“Lemon of Troy”
First Broadcast: May 14, 1995
|Courtesy 20th Century Fox, via Frinkiac.|
As the episode begins, Bart begins to take more of an interest in town pride, spurred on by a telling-off from Marge. This leads to a confrontation with kids from the neighbouring town of Shelbyville, with whom Springfield has a rivalry that dates back to Jebediah's founding of the town, and is based, naturally, on opposing stances to cousin marriage. Of course, things almost immediately spiral out of control, and the Shelbyvillains retaliate by stealing Springfield's hitherto-unmentioned lemon tree, which stands as a symbol of the town itself and forms the cornerstone of the economy for prepubescents.
Bart goes under cover, and after a meeting of the Milhouses, they eventually find the tree in an impound lot - a fortress so impenetrable that the tree is good as gone forever. As the episode’s title suggests, the eventual resolution comes via a Trojan Horse-inspired ploy, as the Springfieldians conspire to have Ned’s RV impounded, giving them the opportunity to reclaim the tree at the perfectly reasonable cost of major damage to the vehicle and the tree itself.
As the dust settles, the children of Springfield sit down to glasses of lemonade, glad to have most of their lemon tree back – whilst the children of Shelbyville sit down to glasses of turnip juice, glad that the haunted tree had been banished forever and inflicted on their unfortunate neighbours.
Marge's town spirit-stoking speech, replete with necessary repetition:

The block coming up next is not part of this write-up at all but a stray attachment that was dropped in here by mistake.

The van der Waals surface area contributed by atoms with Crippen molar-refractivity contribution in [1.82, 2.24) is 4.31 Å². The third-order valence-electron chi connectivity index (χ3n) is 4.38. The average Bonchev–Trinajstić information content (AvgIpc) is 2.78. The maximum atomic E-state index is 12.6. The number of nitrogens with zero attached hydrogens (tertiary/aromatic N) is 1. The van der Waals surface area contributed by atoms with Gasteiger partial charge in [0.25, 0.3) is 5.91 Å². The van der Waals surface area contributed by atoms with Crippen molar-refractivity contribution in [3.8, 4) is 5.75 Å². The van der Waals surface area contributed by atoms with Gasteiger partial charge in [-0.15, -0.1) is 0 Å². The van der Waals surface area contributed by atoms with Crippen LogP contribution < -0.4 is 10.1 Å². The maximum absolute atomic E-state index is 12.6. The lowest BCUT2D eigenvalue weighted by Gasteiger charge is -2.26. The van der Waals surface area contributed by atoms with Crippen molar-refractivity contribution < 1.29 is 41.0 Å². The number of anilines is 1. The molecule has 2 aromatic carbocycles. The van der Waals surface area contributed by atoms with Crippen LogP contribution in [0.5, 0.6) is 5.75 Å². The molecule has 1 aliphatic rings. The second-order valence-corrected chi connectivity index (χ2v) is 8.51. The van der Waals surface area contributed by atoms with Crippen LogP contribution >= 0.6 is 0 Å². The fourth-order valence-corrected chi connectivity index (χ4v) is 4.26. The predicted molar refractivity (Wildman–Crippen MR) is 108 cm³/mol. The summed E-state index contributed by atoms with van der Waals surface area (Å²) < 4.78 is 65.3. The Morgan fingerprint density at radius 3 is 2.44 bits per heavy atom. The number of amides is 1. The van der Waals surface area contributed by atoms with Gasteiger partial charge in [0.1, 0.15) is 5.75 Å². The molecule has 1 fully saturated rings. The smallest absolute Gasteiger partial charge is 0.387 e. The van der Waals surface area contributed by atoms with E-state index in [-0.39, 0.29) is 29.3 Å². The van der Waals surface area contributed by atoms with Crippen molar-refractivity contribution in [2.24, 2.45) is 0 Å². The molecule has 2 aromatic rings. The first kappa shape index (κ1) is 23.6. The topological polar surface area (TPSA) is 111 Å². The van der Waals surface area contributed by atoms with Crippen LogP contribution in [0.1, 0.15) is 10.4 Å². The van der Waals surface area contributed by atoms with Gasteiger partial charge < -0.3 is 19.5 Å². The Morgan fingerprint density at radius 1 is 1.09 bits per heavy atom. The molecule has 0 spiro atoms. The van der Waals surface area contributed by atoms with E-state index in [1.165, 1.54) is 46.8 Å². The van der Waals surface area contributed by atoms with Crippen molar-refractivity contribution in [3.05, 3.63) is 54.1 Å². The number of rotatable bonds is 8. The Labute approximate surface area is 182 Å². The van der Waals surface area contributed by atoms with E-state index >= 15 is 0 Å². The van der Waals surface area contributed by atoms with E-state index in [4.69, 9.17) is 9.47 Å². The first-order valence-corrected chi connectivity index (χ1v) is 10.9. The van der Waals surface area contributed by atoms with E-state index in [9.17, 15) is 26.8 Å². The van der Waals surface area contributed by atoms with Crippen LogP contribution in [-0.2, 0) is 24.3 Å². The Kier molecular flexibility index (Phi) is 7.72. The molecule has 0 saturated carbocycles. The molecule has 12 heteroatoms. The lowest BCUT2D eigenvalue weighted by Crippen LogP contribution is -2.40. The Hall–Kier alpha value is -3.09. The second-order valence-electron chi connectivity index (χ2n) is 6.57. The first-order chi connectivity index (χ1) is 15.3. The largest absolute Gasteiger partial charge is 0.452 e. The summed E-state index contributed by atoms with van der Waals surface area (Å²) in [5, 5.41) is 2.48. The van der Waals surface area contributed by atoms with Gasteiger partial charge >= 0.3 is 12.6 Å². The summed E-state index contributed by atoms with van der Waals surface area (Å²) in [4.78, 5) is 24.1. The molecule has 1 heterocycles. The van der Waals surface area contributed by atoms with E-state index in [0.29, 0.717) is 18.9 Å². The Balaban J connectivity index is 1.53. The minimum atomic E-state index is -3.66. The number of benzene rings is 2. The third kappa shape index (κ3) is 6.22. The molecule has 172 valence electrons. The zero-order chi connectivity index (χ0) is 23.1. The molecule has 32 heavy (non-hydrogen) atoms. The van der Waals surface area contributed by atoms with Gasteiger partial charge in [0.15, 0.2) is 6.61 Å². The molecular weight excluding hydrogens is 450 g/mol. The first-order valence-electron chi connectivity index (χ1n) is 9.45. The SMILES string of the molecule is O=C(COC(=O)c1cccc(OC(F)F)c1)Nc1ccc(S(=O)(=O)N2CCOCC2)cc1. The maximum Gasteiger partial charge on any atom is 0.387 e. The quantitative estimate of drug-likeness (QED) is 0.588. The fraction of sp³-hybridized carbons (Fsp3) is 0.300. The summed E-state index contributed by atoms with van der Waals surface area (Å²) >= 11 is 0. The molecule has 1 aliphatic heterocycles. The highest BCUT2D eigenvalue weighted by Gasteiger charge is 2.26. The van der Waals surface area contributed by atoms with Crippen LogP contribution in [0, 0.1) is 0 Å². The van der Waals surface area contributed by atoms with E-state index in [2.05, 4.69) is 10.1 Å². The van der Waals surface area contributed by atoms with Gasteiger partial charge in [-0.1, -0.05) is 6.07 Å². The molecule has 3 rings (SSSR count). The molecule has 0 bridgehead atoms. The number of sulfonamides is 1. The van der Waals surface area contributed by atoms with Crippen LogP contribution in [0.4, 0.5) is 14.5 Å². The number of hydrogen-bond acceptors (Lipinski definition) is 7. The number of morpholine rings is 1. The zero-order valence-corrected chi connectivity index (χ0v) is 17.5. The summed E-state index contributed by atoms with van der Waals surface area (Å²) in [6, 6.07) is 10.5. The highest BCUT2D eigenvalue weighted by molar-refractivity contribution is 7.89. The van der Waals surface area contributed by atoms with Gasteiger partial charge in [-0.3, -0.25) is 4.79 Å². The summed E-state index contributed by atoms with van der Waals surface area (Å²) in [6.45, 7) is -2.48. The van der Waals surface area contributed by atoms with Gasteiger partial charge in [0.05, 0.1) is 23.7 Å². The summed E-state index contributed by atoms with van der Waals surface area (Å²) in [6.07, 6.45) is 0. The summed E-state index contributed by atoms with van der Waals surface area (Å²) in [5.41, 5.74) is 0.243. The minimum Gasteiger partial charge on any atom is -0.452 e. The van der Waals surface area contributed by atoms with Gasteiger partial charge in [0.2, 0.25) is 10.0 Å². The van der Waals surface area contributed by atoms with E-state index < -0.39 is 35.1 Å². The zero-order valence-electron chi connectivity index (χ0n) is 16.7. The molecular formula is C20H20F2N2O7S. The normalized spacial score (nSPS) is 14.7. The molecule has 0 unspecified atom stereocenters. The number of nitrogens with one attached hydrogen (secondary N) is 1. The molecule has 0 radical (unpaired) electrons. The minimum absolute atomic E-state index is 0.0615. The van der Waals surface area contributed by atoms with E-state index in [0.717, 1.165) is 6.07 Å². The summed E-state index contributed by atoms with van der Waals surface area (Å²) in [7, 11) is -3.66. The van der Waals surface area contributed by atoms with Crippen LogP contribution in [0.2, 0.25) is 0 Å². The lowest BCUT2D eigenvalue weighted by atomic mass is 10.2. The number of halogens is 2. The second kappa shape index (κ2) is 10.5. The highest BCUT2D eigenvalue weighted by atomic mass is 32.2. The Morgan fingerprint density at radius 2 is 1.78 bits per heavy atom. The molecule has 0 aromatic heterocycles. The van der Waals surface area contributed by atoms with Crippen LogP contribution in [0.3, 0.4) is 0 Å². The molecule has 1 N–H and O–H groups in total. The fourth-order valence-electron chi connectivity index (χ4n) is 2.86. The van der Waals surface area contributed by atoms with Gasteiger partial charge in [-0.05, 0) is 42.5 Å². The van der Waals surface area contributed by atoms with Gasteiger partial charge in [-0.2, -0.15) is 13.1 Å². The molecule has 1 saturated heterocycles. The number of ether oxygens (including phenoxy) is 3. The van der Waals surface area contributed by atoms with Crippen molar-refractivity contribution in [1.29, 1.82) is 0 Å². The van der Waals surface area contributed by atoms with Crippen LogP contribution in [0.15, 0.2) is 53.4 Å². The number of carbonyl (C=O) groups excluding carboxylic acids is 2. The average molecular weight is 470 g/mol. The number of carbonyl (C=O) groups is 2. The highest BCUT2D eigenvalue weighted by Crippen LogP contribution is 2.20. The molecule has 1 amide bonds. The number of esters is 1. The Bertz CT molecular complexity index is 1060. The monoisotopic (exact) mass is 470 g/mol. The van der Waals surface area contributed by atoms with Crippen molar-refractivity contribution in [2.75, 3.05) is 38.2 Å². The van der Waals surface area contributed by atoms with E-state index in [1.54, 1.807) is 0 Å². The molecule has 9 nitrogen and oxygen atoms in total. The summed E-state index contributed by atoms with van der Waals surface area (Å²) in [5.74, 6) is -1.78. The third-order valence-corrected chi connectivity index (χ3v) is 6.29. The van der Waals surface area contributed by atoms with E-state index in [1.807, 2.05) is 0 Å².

|Courtesy 20th Century Fox, via Frinkiac.|
The attack dog at the impound yard, failing to be distracted by a steak. "Faster, son! He's got a taste for meat now!"
ALL SINGING, ALL DANCING
Erm… Not much to report here. We're on a really bad run with this section! But at least Milhouse paraphrases “When Doves Cry” by Prince, so…
Shelbyville - formerly called "Morganville", as anyone who read the last entry's touching tribute to Abe Simpson already knows, you can thank me later - is Springfield's neighbouring town to the west and bitter rival.
It was founded in 1796 by Shelbyville Manhattan, a member of Jebediah Springfield's expedition to find land to settle, and the split occurred due to Jebediah's reluctance to allow cousins to marry in his town. It's been mentioned in a few episodes before this and is also cited as the city where Luann van Houten grew up - so there's that, like.
Other cities that are nearby Springfield include Capital City, presumably the capital of what is simply referred to as Springfield's State due to the obfuscation over the years, where "Dancin' Homer" failed to make his name, and Ogdenville, which is not only featured in the episode "Coming To Homerica" and shown to have a Scandinavian culture but is, along with also-nearby North Haverbrook, one of the other unfortunate cities that let Lyle Lanley build a monorail for them...
WHY I LIKE IT
This episode is often dismissed as mediocre, but I've a soft spot for it, so let's be super positive for once and look at all the pluses:
* This is the closest The Simpsons have got to Star Trek's "Mirror, Mirror", woth Shelbyville serving as a parallel Springfield, filled with the same archetypes (well, outside of "Treehouse of Horror" episodes anyway);
* We get Grampa Simpson imparting a speech that, for once, moves the action on rather tha acting as a stalling mechanism;
* A second appearance for Ned's RV, after Season One's "Call Of The Simpsons";
* A story that, for once, unites the town against a common enemy rather than finding comedy in cracks in the community;
* And as a subset of the above point, the kids of Springfield Elementary putting their differences aside, be they nerd, bully or prankster, leading to perhaps the greatest team-up of all time: Nelson Muntz and Martin Prince, Team Discovery Channel.
Given those points I can't dismiss this episode as merely middling, though it would be fair to say that even I was surprised to find it this high in my own list - which suggests an episode that does somewhat fly under the radar, but when laid out, is greater than the sum of its parts.
Join us next time when we pay a loving tribute to alcohol! The cause of, and solution to, all of life's problems.